By Josh Harvison and Rebecca Lane
Izard County officials were notified Monday of a white van that had approached a young girl on Morrison Street. The grandmother of the girl is the one who alerted authorities, saying that the driver of the van frightened her granddaughter. The description of the van was older, assumed to be 1990s model, with a broad black stripe down the middle.
Once this information was made known, officials contacted local day cares and elementary schools to alert them.
Lori Loggains, principal at Melbourne Elementary, was made aware of this suspicious van that was possibly targeting children.
'The sheriff's office," she explains, "notified us that there had been a white van seen in town that had possibly been approaching some children."
Loggains said school officials were informed to tighten up security measures and make sure children were not being picked up by anyone unknown-measures that Loggains claims are already in place.
"The duty teachers know to be on the lookout," she claims, "We load cars so I know who is going in each car."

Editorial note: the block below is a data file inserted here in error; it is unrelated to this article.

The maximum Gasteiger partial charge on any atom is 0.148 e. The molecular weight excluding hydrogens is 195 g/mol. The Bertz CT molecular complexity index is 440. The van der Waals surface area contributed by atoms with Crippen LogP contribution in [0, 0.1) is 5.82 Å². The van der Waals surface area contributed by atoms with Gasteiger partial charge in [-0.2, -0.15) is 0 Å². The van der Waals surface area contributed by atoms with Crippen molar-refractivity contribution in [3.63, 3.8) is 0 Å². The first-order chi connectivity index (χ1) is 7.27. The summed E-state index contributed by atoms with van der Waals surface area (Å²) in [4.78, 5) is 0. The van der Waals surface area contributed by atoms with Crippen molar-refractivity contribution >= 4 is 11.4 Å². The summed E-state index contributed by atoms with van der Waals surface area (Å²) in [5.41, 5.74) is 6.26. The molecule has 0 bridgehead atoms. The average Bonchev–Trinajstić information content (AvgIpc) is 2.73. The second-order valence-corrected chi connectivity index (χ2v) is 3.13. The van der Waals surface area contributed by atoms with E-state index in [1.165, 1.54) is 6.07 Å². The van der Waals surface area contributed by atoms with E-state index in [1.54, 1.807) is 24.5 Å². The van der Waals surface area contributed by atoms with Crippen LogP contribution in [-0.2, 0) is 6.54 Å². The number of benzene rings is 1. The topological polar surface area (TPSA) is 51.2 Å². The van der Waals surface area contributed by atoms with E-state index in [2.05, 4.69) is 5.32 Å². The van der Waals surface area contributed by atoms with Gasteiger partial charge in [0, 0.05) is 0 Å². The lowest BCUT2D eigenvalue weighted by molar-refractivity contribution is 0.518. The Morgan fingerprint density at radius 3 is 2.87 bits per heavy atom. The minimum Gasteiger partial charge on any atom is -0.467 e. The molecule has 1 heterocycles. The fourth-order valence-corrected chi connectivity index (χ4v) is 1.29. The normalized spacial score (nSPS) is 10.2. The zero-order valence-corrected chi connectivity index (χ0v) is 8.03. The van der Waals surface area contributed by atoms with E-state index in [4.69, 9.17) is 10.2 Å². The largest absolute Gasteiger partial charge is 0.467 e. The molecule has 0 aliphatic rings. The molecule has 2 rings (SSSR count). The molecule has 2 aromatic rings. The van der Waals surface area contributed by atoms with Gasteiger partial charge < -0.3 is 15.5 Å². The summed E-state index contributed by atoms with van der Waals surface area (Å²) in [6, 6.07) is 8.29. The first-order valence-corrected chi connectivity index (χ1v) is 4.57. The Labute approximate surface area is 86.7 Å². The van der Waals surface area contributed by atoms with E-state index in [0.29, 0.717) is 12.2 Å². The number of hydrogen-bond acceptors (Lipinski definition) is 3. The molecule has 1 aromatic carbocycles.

Loggains claims administrators have not seen anything, but continue to keep a closer eye on their students.
"Anytime that the parent's feel their children are not safe or in danger," she explains, "I am concerned because these are my kids too. When they come in my door, then they belong to me while they're here on this campus."
"We're not trying to alarm folks," Izard County Sheriff Tate Lawrence claims,"We're trying to inform more than alarm."
Sheriff Lawrence assures that since the original complaint, there have been no more incidents. Authorities took note of one van that was similar to the description given. Once a picture was taken, they showed the picture to the woman who made the complaint, but she confirmed that it was not the van. Sheriff Lawrence says his team and residents simply need to take extra precautions and keep an eye out for the van.
Loggains is making sure her team is doing their part.
"We're just going to take care of everybody's kids. We want them to know they're safe."